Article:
Sources of Inspiration

Visit Design Models – Visit model homes, take home tours or go to decorator showhouses and checkout the work of talented interior designers.

Design Shows on TV – Watch a few shows to see what you like then visit their websites for project information.

Museums, Auctions, Antiques
– If you are interested in period or antique furniture, visit the decorative arts departments in area museums and online interior design museums as well as auction houses, antique stores and antique shows. This will help you become familiar with what is available and educate you in the value of such pieces.

Interior Design Books and Magazines
– Browse your local or online bookstore, library or subscribe to magazines on homes and decorating. This will expand your knowledge of the design process and the materials and choices available to you.

Choose a Decorating Theme – Selecting a decorating theme is one of the easiest ways to decorate. Themes range from teddy bears in the baby’s room to pears for the kitchen – the list is limited only by your imagination. When choosing a theme, consider hobbies, dreams, locations and design elements in your home.

Choose a Decorating Style – Decorating Styles provide a guideline defining which colors, textures and elements to consider while exclude the things that won’t work. Common decorating styles include contemporary, Japanese, Tuscan, Mediterranean and Country Ranch styles

Research Online
– The internet offers thousands of links to online decorating tools, sites and examples as well as links to furniture manufacturers, color pallets, and wallpaper and fabric samples.

Fabric - The starting point for many successful decorating projects is a wonderful piece of fabric. Visit a fabric store and get cuttings of everything that appeals to you. Be sure to stand at least 10 feet back from a sample fabric to get an overall sense of the design and color.

Decorating File – Keep a file of printouts, pictures, magazine clippings and samples of fabric, paint, flooring and paint.

Work with a Designer – Seek out a designer for a consultation or to complete a project. Review our tips on how to hire a decorator then take advantage of our network of professionals and let us help you find a My Space Designer.

Texture and Patterns

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Design With Textures and Patterns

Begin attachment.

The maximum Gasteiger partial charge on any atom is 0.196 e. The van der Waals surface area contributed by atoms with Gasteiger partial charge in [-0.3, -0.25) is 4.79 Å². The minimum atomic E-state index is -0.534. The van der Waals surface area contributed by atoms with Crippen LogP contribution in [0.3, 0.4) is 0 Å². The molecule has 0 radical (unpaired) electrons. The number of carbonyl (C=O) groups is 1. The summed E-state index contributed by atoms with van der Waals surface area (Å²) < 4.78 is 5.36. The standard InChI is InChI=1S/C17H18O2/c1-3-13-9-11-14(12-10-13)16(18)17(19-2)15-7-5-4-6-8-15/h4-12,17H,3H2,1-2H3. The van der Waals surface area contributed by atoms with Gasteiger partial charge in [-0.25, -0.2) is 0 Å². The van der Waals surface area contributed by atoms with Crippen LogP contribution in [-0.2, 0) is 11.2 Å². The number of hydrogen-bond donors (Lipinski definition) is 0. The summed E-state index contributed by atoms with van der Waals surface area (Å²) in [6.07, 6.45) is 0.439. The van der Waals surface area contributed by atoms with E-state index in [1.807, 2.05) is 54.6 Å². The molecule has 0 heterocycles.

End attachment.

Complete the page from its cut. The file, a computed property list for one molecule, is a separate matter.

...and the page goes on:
You can use patterns and textures to add spark and character to an otherwise plain color scheme. Begin by collecting samples of patterns and textures that appeal to you and work well with your overall plan. Though the number of styles and combinations available may seem limitless and overwhelming, following these simple tips can help you make knowledgeable selections to create dramatic arrangements and enhance any room.

* Complex patterns using multiple colors and designs can liven up a large area, but may too busy for small rooms.
* Vertical Lines create the illusion of height – making low or high ceilings seem higher.
* Horizontal Lines add space making narrow spaces seem wider.
* Generally the larger the space, the larger the print, though adding a large print to a small area can give the space a feeling of grandeur.
* Repeating a grouping or pattern throughout a large space can create a sense of continuity.
* High contrast patterns and colors create give a sense of energy to a room while simple patterns and colors close in value create a more subdued environment.
* Rough textures affect color by absorbing light, while smooth textures reflect it.

Creating A Floor Plan

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Creating a Floor Plan

Defining your space is crucial for creating a harmonious environment. It is also important to know your space limitations before you begin moving and placing furniture. The foundation of a comprehensive interior design plan includes accurate dimensions of your living space. Depending on the degree of decorating you want to do, we suggest creating an accurate Floor Plan.  A floor plan is a birds eye view of your room usually drawn to scale, Example: 1/4″ = 1′. They have cut-out silhouettes available for furniture in this scale to save yourself time arranging pieces with common dimensions.

Tools- The basic tools needed for creating a floor plan are  paper, T-square, triangle and architects ruler.  The architects ruler has 6 sides giving different scale measurements, a very important tool to have and keep for future use.

  • Now you can arrange furniture, either drawing in each piece or using a scaled cut-out template. This is where you will decided if to squeeze in that new dining room set !
  • Accurately measure your living area including windows, doors, closets, telephones and electrical outlets.  You will only need to do this process once which will be beneficial whether you are buying window treatments or arranging furniture. It is important that measurements be done accurately. Pay special attention to doors and check elevators, if you can’t get it into the room, you can’t decorate with it!
  • Transfer these measurements to a rough draft sketch being sure to include all measured elements.
  • Make photo copies of the finished space so in case you make a mistake in arranging furniture you won’t need to draw the basics again.

It may seem like a lot of bother, but it will actually save you time and money in the long run .  You will also make more informed decisions in purchasing when you have a plan!

Common Mathematical Questions:

* Floor Area = Length of room x Width of room
* Wall Area = Height of wall X Length of wall